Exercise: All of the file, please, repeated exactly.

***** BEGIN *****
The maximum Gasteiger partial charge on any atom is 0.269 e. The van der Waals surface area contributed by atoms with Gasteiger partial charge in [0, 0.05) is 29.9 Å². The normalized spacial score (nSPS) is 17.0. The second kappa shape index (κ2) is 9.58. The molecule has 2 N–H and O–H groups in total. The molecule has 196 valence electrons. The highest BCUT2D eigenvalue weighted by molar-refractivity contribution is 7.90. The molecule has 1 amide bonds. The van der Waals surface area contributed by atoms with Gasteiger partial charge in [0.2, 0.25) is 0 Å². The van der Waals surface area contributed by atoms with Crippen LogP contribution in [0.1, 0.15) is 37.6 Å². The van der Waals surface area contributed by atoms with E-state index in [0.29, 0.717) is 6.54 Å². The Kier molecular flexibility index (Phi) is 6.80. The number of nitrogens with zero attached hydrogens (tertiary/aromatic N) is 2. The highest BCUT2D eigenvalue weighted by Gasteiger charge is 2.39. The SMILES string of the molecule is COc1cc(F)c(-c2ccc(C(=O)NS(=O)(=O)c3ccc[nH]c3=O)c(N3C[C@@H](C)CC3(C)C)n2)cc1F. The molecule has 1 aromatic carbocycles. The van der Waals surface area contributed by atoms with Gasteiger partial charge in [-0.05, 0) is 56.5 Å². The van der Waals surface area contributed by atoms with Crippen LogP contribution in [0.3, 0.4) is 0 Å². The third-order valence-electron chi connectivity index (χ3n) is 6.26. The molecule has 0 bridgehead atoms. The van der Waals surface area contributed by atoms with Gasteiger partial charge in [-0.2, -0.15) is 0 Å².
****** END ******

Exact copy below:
The maximum Gasteiger partial charge on any atom is 0.269 e. The van der Waals surface area contributed by atoms with Gasteiger partial charge in [0, 0.05) is 29.9 Å². The normalized spacial score (nSPS) is 17.0. The second kappa shape index (κ2) is 9.58. The molecule has 2 N–H and O–H groups in total. The molecule has 196 valence electrons. The highest BCUT2D eigenvalue weighted by molar-refractivity contribution is 7.90. The molecule has 1 amide bonds. The van der Waals surface area contributed by atoms with Gasteiger partial charge in [0.2, 0.25) is 0 Å². The van der Waals surface area contributed by atoms with Crippen LogP contribution in [0.1, 0.15) is 37.6 Å². The van der Waals surface area contributed by atoms with E-state index in [0.29, 0.717) is 6.54 Å². The Kier molecular flexibility index (Phi) is 6.80. The number of nitrogens with zero attached hydrogens (tertiary/aromatic N) is 2. The highest BCUT2D eigenvalue weighted by Gasteiger charge is 2.39. The SMILES string of the molecule is COc1cc(F)c(-c2ccc(C(=O)NS(=O)(=O)c3ccc[nH]c3=O)c(N3C[C@@H](C)CC3(C)C)n2)cc1F. The molecule has 1 aromatic carbocycles. The van der Waals surface area contributed by atoms with Gasteiger partial charge in [-0.05, 0) is 56.5 Å². The van der Waals surface area contributed by atoms with Crippen LogP contribution in [0.3, 0.4) is 0 Å². The third-order valence-electron chi connectivity index (χ3n) is 6.26. The molecule has 0 bridgehead atoms. The van der Waals surface area contributed by atoms with Gasteiger partial charge in [-0.2, -0.15) is 0 Å².